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MIG to keep Vivartia listed October 10, 2007

Posted by grhomeboy in Business & Economy.
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MIG to keep Vivartia listed, plans private placement

Marfin Investment Group (MIG) said yesterday it had increased its stake in listed food company Vivartia to 91.47 percent.

MIG intends to keep Vivartia listed and will proceed to a private placement of its shares to strategic and institutional investors, to be announced by the end of the month. The company has not yet decided on the number or price of the shares to be placed, but they will definitely cost more than 25 euros per share, the price MIG paid to acquire them.

Market worried consumers will build up heating oil reserves October 10, 2007

Posted by grhomeboy in Business & Economy, Energy.
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Fuel traders warned yesterday of the risk of the accumulation of large reserves of heating oil in coming months, after the government backtracked on its attempt to level the taxes on diesel and heating oil, postponing it to January 2008.

Already, data from the Association of Oil Trading Companies in Greece (SEEPE) shows that within just one week of the announcement of the government’s intentions, the reserves for agricultural use of oil have risen fivefold as farmers rushed to obtain significant quantities before the new measure would have been enforced on October 15.

Market players suggest this phenomenon will spread by the end of the year, causing irregularities in the market and posing safety risks.

PPC plans to replace polluting energy plant October 10, 2007

Posted by grhomeboy in Energy.
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The Public Power Corporation (PPC) announced it will replace its heavily polluting power plant in Ptolemaida with a new “clean” unit with a capacity of 400 megawatts in the next few years.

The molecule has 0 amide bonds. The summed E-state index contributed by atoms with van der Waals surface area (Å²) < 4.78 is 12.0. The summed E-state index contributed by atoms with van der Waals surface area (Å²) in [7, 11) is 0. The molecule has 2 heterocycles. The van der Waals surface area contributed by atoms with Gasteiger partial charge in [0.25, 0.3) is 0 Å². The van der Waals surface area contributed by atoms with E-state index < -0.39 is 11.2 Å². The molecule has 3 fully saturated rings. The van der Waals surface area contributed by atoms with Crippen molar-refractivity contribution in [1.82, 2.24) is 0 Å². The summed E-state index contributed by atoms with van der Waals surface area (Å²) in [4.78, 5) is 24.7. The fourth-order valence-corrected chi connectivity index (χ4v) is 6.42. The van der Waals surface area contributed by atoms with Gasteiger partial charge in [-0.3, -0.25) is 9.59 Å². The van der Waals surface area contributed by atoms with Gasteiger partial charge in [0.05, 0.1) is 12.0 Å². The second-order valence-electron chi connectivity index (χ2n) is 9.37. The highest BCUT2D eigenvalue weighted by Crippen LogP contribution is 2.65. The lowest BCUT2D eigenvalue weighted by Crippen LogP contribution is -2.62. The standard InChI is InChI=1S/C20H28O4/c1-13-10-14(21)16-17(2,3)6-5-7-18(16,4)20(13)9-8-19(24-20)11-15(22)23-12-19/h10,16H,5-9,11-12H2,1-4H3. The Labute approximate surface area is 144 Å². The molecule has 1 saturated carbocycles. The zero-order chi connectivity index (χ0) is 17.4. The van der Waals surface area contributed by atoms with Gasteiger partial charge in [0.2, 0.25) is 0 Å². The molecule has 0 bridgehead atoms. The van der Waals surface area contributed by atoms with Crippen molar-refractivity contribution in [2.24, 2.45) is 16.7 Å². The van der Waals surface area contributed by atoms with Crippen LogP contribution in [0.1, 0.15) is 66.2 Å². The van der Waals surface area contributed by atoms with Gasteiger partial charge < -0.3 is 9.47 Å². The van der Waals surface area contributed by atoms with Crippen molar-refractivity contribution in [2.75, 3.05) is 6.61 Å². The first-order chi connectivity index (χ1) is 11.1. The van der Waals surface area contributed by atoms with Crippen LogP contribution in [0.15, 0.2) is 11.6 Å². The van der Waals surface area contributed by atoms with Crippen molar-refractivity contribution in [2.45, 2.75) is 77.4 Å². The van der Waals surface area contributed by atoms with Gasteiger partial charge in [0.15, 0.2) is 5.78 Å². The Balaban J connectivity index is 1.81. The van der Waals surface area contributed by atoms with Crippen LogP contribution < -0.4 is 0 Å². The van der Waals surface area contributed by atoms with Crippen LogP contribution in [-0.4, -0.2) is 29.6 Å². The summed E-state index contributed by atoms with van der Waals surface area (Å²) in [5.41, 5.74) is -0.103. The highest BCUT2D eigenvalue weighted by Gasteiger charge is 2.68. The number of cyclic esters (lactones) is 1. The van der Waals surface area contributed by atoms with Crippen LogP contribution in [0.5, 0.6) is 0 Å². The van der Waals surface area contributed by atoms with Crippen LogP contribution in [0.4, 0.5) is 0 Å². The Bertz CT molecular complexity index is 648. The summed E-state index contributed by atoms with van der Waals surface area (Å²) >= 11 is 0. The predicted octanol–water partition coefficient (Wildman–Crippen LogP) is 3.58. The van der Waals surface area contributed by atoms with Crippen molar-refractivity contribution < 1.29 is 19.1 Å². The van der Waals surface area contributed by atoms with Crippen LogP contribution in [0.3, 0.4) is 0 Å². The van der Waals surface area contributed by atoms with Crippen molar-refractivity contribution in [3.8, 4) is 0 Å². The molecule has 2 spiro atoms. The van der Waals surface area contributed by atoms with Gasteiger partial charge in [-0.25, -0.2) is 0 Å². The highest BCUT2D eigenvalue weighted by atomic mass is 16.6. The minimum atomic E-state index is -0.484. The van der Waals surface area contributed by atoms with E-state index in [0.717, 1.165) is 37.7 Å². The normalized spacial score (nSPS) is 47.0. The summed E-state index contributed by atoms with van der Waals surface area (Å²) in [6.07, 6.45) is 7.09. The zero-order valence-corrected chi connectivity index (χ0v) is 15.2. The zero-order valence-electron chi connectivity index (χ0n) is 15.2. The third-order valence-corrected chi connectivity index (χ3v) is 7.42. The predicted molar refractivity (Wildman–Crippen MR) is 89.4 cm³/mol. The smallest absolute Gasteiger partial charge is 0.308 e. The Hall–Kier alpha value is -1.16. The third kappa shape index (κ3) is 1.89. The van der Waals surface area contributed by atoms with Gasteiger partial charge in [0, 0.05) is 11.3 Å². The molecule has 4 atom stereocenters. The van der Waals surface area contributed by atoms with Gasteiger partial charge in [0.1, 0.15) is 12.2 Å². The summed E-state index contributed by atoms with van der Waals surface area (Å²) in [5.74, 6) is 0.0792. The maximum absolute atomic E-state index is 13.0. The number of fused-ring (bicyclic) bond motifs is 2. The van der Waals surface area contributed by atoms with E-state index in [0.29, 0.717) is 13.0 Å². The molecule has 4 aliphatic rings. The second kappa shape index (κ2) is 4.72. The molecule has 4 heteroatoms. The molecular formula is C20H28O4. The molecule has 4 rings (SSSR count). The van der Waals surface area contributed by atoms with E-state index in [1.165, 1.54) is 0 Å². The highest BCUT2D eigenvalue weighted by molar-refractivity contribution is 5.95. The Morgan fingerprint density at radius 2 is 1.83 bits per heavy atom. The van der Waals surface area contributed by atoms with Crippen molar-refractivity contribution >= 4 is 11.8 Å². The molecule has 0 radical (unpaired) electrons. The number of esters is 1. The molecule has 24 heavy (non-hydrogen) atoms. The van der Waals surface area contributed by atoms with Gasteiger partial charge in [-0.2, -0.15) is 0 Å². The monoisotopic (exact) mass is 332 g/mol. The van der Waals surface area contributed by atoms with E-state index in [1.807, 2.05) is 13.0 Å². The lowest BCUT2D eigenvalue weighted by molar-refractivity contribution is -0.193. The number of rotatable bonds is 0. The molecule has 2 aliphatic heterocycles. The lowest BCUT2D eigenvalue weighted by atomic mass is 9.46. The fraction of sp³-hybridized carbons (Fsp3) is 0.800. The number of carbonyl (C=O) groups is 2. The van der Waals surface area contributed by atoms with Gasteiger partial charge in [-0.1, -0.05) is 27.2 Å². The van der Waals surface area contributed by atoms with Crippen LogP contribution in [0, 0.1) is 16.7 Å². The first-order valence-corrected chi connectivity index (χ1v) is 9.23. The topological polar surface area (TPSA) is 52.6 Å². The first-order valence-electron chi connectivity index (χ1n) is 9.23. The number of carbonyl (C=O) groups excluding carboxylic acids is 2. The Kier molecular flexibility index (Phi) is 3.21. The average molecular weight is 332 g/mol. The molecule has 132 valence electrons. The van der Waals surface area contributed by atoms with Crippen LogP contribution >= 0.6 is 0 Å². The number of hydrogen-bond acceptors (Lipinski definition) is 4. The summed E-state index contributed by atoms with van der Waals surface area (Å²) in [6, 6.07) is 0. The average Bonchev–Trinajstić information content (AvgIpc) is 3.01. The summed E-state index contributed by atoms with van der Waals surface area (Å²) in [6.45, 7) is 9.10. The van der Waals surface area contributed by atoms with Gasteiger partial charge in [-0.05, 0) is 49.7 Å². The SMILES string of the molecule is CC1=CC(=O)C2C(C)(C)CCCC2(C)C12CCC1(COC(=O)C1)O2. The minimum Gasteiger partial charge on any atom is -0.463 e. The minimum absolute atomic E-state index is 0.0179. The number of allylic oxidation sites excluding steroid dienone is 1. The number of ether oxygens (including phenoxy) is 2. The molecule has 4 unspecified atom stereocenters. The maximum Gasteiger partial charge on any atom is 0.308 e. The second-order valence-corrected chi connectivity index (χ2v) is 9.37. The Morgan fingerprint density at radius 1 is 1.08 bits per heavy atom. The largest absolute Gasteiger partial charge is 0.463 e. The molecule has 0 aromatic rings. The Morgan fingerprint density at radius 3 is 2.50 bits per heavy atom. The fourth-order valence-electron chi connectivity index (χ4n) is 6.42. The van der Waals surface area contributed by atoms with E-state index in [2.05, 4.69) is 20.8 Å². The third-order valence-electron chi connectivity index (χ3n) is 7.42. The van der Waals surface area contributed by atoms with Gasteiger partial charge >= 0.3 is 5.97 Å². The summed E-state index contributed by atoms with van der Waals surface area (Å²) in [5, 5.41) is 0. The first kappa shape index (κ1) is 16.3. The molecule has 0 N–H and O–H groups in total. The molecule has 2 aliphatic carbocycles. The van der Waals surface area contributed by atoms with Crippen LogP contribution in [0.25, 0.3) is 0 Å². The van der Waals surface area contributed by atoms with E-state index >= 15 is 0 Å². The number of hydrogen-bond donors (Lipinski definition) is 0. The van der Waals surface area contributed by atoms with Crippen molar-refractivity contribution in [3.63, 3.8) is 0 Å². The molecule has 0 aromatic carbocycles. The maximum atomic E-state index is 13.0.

At its meeting with local bodies, the utility’s administration also pledged to relocate the nearby villages of Pontokomi and Mavropigi, in the prefecture of Kozani, and to draft a strategic investment plan for the improvement of the environment by taking measures for the polluting mines.

Representatives of local authorities expressed their concern for the possibility of deindustrialization and rise of unemployment in the area if the recently published study by the company Booz Allen Hamilton is followed, concerning the reduction of lignite use for the production of electricity and the abandonment of certain plants.

The PPC President and CEO, Panayiotis Athanassopoulos, told the meeting that “PPC has to remain the flagship of energy,” adding that “the existence of a national energy entity is essential for the country.” He also argued that the company should have starting making major investments from 1990.

Some of the local representatives questioning Athanassopoulos said later he had not given them a clear answer as to which plants would close down according to PPC plans. However, it became obvious from the meeting and the statements by Athanassopoulos that PPC is planning by 2010-2011 to gradually close the plants at Ptolemaida that are part of the oldest and most polluting production unit in the area.

This summer, measurements found that the plant’s emissions were four to six times above permissible levels, while PPC believes the plant is near the end of its working life. When Athanassopoulos was asked about the fine imposed on PPC by the Environment Ministry for the plant, he offered his “great apologies for the pollution.”

The meeting further heard that the proportion of lignite used for energy production will decline from 62 percent today to 51 percent by 2016, although this is not related to the reserves in the Kozani-Ptolemaida basin, which could last until 2042. It was also decided to use local know-how and manpower for the creation of a natural gas unit by PPC in the future.

Anti-flood work halted due to Roman find October 10, 2007

Posted by grhomeboy in Archaeology Greece, Greece News.
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Authorities in Laconia, in the southern Peloponnese, yesterday expressed concern after state archaeologists ordered workers cleaning the bed of a local river to suspend their activities as the ruins of an ancient Roman home may be on the site.

The Culture Ministry’s Central Archaeological Council (KAS) said the area around the River Kelefina, where works were under way, is an archaeological site and should be protected, although no ruins or artifacts have been found.